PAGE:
So why do people still pray for power? Praying for and looking for power relate to a wrong view of sanctification which popularly began in England in the mid 1800s, called the Keswick Movement, also known as Higher-Life or Second Blessing Theology. One branch of this movement culminated in the Charismatic movement in the United States. Other professing Christians don't look for the Charismatic signs and wonders, but they do look for special manifestations of Holy Spirit power in their life. Jack Hyles, the late pastor of what was the world's largest church while he was alive in Hammond, IN, led a nationwide crusade to pray for power, an activity copied by many men.

The Bible does command "to be filled with the Spirit" (Ephesians 5:18). The Holy Spirit does not come afresh or provide more power, but He is allowed control of the life of a believer. The power comes from our surrender to the Holy Spirit, not receiving more of Him. He is a Person of Whom when you have Him, you have all of Him. It is not a question of having more of the Holy Spirit, but of His having more of you. When Philippians 1:19 mentions the supply of the Spirit, this is not provision of more Holy Spirit, but of the Spirit Himself definitively providing what any person needs to succeed in his life for God.

Thursday, February 09, 2006

Where Did the Mess Begin?

One week of camp counseling jr. boys featured the all time record for consecutive drinks spilled. I had a boy in my cabin who tumbled his beverage every meal time. I contemplated nailing his cup to the table and providing a straw. We so anticpated the next flood of kool-aid or milk that at the very moment the cup started its sideways trek, we were already aiming our napkins his direction. Understanding the mess related directly to knowing where it started. I recognize that anyone could say Satan or Adam, but I'm talking about who had the greatest impact on our own modern day mess. My candidate for years has been the French king, Louis XIV. And what would you expect from a king who wore silk stockings and pink satin pants (I couldn't resist that one)? This does not stem from Francophobia or some other psychological predisposition against things French.

Let me explain. Louis had one of the longest reigns of any monarch in history (70 years, 1643-1715). Louis believed in royal absolutism. He controlled everything in France with a well-organized bureaucracy, the word essentially originating with his totalitarian rule. Louis viewed religious freedom as a threat, so he required that all Protestants immediately become Roman Catholic. Since many Huguenots were productive and wealthy, he also demanded that all French Protestants stay in France except for clergy who would not convert. They alone could leave. All children must be baptized and then raised Catholic. The Catholicism of Louis was not compassionate. He erected the palace of Versailles and built the largest military in the world with money raised solely from the average Frenchman. The nobility paid no taxes. His religion made people miserable and without alternatives, in France the pendulum swang toward humanism.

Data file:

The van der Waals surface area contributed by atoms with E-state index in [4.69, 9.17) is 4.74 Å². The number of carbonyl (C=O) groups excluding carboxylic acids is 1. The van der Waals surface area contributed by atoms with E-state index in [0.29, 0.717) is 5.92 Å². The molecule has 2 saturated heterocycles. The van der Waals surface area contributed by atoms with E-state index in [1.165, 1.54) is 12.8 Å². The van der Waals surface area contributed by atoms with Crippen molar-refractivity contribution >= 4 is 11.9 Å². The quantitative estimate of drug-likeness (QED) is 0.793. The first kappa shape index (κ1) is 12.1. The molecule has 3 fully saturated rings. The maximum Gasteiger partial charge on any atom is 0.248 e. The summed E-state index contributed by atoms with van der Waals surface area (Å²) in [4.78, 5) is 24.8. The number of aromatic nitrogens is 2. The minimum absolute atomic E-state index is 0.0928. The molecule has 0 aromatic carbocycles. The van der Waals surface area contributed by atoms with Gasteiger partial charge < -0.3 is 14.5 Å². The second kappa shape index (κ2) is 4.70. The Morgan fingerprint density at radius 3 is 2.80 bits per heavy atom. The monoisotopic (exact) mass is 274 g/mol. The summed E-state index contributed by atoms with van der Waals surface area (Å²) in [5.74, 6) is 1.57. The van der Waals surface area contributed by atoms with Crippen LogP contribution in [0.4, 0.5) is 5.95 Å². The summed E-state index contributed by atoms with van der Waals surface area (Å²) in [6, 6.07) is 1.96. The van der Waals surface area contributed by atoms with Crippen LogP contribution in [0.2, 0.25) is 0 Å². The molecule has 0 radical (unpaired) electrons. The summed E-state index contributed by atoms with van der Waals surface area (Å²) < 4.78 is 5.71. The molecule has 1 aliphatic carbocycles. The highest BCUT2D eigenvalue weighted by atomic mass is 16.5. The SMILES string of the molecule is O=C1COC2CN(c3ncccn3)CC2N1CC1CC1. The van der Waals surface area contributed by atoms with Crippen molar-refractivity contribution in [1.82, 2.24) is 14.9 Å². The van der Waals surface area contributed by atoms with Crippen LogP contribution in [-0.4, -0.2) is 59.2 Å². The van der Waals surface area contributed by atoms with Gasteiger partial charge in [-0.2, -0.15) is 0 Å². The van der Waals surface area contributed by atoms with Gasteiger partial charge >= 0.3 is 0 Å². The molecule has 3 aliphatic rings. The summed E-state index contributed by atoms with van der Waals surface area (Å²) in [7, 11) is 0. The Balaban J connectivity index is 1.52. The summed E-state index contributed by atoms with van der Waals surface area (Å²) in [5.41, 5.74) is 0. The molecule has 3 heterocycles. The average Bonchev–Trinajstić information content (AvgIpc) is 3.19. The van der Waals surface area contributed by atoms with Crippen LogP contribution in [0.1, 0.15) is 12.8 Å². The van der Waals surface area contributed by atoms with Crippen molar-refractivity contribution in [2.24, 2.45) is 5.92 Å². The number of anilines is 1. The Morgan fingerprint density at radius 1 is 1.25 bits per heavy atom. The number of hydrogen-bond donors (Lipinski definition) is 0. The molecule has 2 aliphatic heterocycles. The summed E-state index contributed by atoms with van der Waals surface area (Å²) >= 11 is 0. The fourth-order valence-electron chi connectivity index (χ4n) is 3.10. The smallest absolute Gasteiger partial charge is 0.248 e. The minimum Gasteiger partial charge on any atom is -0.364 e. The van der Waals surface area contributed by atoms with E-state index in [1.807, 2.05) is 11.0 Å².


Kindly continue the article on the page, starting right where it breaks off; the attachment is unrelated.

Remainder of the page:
The Age of Enlightenment began in France as a reaction to the empty ritualism of Louis's Catholicism, and spawned a movement to apply human philosophy to all areas of man's life in order to establish a new social order. The most influential of the Englightenment philosophers was Voltaire, who elevated the philosophy of rationalism, the idea that man's reason was the sole criterion for truth. He advocated revolutionary overthrow of traditional institutions and the establishment of a new order based on reason, science, and tolerance. Reacting to Voltaire was Rousseau, who developed romanticism, which exalted man's emotions and imaginations as a basis for truth. Voltaire and Rousseau denied Scripture and objective truth. Their philosophies hatched the German rationalism and dialectical materialism, which together formed Karl Marx and Adolf Hitler. The mass murders of tens of millions under either communist or fascist dictatorships come as a direct descendant of French philosophers created out of the false religion of Louis the XIV. His mess continues to haunt our world today.